No need to be an art aficionado or graduate of Architecture school to appreciate the beauty of Dallas’ public art and historic architecture. The Business Council for the Arts’ Public Art Walk Dallas! is a free, 3.3 mile routed tour through the Arts District and beyond to not only celebrate an array of intriguing pieces of public art but also promote a health and wellness.
Sponsored by the Dallas Convention & Visitors Bureau, Nasher Sculpture Center, Baylor Medical Center, American Airlines Cargo, Tenet Health, Atmos Energy and a host of other partners, the self-guided walk kicked off on May 15th and highlights thirty compelling pieces and buildings. The tour commences in the Dallas Arts District at the Nasher Sculpture Center and garden, and then proceeds along Ross Avenue to the asian treasures of the obvious Crow Collection and Museum, then to the Dallas Museum of Art; and onto the not so obvious but significant First United Methodist Church and First Baptist Dallas.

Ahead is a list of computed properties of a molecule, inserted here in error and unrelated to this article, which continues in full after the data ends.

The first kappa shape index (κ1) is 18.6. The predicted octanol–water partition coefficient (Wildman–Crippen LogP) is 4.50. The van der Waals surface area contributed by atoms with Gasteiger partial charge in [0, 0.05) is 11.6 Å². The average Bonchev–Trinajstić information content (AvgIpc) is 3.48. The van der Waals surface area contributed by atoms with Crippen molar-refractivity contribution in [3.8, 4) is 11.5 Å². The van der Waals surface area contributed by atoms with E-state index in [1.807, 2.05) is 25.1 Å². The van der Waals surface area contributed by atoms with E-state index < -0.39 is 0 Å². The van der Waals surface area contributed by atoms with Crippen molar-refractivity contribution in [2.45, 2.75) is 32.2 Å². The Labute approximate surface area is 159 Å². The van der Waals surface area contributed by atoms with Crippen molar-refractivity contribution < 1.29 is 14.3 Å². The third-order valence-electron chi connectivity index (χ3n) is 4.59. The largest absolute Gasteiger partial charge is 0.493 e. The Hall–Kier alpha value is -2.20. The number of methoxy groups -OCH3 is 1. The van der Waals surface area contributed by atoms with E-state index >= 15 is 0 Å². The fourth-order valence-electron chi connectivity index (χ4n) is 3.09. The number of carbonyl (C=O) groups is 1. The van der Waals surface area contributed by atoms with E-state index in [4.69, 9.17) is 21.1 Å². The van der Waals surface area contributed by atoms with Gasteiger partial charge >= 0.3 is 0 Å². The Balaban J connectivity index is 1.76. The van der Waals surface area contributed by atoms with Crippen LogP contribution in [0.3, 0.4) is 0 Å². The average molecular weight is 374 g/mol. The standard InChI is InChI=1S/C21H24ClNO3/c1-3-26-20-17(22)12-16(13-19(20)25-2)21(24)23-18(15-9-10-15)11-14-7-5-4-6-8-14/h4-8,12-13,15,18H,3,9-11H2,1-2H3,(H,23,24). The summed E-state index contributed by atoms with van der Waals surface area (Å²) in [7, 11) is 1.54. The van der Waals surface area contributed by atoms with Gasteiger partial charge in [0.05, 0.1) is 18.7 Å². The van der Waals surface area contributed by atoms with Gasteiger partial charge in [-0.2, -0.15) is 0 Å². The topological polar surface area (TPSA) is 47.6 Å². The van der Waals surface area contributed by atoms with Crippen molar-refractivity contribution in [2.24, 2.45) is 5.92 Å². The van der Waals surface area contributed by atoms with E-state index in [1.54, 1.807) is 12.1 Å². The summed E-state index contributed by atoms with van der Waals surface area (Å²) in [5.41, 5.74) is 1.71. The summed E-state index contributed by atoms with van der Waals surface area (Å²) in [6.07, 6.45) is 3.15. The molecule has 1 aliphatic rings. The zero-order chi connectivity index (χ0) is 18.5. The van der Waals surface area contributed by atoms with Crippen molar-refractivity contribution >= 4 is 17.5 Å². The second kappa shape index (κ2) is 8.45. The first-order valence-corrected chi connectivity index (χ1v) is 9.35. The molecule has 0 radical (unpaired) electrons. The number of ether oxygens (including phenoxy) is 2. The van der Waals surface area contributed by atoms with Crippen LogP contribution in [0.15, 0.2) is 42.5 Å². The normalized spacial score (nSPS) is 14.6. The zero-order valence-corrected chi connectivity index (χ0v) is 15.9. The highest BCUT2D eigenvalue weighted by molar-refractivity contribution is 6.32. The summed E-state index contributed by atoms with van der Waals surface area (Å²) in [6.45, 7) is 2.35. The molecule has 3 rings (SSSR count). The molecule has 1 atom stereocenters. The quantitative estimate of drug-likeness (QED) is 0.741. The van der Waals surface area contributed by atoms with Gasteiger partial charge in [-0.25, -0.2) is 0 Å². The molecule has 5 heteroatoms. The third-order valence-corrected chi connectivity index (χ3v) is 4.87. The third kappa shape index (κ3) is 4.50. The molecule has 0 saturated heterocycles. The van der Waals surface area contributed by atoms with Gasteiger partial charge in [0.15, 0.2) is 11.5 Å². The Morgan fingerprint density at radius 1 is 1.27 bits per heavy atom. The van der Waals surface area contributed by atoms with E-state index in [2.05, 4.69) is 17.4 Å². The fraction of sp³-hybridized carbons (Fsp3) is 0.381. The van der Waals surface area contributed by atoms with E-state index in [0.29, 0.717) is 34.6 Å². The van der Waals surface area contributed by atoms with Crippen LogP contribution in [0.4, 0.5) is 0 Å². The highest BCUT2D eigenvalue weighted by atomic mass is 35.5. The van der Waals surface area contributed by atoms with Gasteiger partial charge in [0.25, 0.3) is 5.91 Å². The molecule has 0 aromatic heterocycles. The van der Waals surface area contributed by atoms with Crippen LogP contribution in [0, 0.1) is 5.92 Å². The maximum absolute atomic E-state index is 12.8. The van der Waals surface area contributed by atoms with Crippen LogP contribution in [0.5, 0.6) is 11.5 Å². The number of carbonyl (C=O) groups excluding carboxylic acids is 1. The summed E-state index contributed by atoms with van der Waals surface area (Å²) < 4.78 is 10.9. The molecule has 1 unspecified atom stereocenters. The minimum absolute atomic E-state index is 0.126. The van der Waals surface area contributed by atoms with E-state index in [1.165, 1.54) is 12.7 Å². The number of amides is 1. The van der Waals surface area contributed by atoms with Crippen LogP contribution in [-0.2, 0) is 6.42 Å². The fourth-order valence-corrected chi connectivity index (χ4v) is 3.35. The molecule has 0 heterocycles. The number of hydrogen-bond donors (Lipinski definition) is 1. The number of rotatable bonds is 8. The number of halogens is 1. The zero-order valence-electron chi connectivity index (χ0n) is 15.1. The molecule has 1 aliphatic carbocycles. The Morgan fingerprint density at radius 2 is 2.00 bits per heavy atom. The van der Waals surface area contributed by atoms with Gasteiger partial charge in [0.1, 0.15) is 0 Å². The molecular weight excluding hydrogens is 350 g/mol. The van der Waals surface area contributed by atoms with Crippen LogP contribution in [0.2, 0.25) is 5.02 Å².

Moving down Ervay Street deeper into downtown– the aluminum “Four Chromatic Gates” engages, and then Thanks-Giving Square’s twirled sculpture peaks interest. Entering Main Street leads to one prolific and legendary piece of history after another – Neiman Marcus’ flagship location, The Magnolia Hotel, and then the Pegasus icon. Pegasus Plaza breaks up the concrete jungle with picturesque landscape architecture and fountains. New additions on Main include Mercantile Place, a mixed-use development in the heart of downtown and the sustainable or ”green” Main Street Garden, a respite for weary DART rail travelers.
Traveling further south – the iconic Adolphus Hotel has a commanding presence on Commerce Street. Across the plaza, AT&T dominates the block.
Entering the Dallas Government District is a bit overwhelming. Along Young Street sits the I.M. Pei designed Dallas City Hall, with interesting and bold 1970s art pieces decorating the entry plaza as the “Floating Sculpture” and “The Dallas Piece.” Don’t miss the exciting Pioneer Plaza sculptures – paying homage to Texas heritage.
The tour ends where it all started, in the Arts District – with Cathedral de Guadalupe and the Cathedral’s plaza mural. Across the way – one cannot forget the intriguing I.M. Pei designed Meyerson Symphony Center, and new additions as the bold and captivating Winspear Opera House and intricately-engineered Wyly Theatre show growth and evolution of the district. Dallas is waiting with bated breath for the highly anticipated Park, a 5.2-acre deck development of an urban green space, to bridge downtown and uptown.